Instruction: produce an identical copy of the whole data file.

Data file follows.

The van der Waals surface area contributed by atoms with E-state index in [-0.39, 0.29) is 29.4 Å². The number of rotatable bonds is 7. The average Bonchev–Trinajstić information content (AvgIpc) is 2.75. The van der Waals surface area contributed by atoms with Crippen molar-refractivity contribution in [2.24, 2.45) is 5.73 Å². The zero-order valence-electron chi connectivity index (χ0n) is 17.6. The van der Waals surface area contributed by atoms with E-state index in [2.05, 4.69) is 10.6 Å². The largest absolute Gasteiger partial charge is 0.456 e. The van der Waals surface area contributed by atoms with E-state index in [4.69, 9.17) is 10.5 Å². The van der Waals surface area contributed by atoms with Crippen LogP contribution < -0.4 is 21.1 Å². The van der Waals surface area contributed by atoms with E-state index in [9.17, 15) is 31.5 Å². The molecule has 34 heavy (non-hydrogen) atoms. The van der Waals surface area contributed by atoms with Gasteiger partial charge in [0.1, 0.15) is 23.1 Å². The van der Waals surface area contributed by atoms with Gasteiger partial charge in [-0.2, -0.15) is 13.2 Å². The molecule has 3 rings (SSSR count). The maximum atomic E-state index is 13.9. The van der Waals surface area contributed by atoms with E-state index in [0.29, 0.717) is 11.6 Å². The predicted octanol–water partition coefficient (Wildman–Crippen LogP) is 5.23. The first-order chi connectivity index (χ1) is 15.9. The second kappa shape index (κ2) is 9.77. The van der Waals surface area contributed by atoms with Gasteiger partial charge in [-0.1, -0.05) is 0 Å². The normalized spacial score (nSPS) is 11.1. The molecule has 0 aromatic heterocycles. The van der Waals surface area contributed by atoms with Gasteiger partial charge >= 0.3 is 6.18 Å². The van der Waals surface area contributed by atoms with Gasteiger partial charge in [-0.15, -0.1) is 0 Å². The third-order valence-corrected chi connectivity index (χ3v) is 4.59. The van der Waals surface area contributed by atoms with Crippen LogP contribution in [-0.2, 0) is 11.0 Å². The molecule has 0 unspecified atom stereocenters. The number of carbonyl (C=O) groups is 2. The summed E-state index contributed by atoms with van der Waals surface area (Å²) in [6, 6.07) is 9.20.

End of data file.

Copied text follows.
The van der Waals surface area contributed by atoms with E-state index in [-0.39, 0.29) is 29.4 Å². The number of rotatable bonds is 7. The average Bonchev–Trinajstić information content (AvgIpc) is 2.75. The van der Waals surface area contributed by atoms with Crippen molar-refractivity contribution in [2.24, 2.45) is 5.73 Å². The zero-order valence-electron chi connectivity index (χ0n) is 17.6. The van der Waals surface area contributed by atoms with E-state index in [2.05, 4.69) is 10.6 Å². The largest absolute Gasteiger partial charge is 0.456 e. The van der Waals surface area contributed by atoms with E-state index in [4.69, 9.17) is 10.5 Å². The van der Waals surface area contributed by atoms with Crippen LogP contribution < -0.4 is 21.1 Å². The van der Waals surface area contributed by atoms with E-state index in [9.17, 15) is 31.5 Å². The molecule has 34 heavy (non-hydrogen) atoms. The van der Waals surface area contributed by atoms with Gasteiger partial charge in [0.1, 0.15) is 23.1 Å². The van der Waals surface area contributed by atoms with Gasteiger partial charge in [-0.2, -0.15) is 13.2 Å². The molecule has 3 rings (SSSR count). The maximum atomic E-state index is 13.9. The van der Waals surface area contributed by atoms with E-state index in [0.29, 0.717) is 11.6 Å². The predicted octanol–water partition coefficient (Wildman–Crippen LogP) is 5.23. The first-order chi connectivity index (χ1) is 15.9. The second kappa shape index (κ2) is 9.77. The van der Waals surface area contributed by atoms with Gasteiger partial charge in [-0.1, -0.05) is 0 Å². The normalized spacial score (nSPS) is 11.1. The molecule has 0 aromatic heterocycles. The van der Waals surface area contributed by atoms with Gasteiger partial charge >= 0.3 is 6.18 Å². The van der Waals surface area contributed by atoms with Gasteiger partial charge in [-0.15, -0.1) is 0 Å². The third-order valence-corrected chi connectivity index (χ3v) is 4.59. The van der Waals surface area contributed by atoms with Crippen LogP contribution in [-0.2, 0) is 11.0 Å². The molecule has 0 unspecified atom stereocenters. The number of carbonyl (C=O) groups is 2. The summed E-state index contributed by atoms with van der Waals surface area (Å²) in [6, 6.07) is 9.20.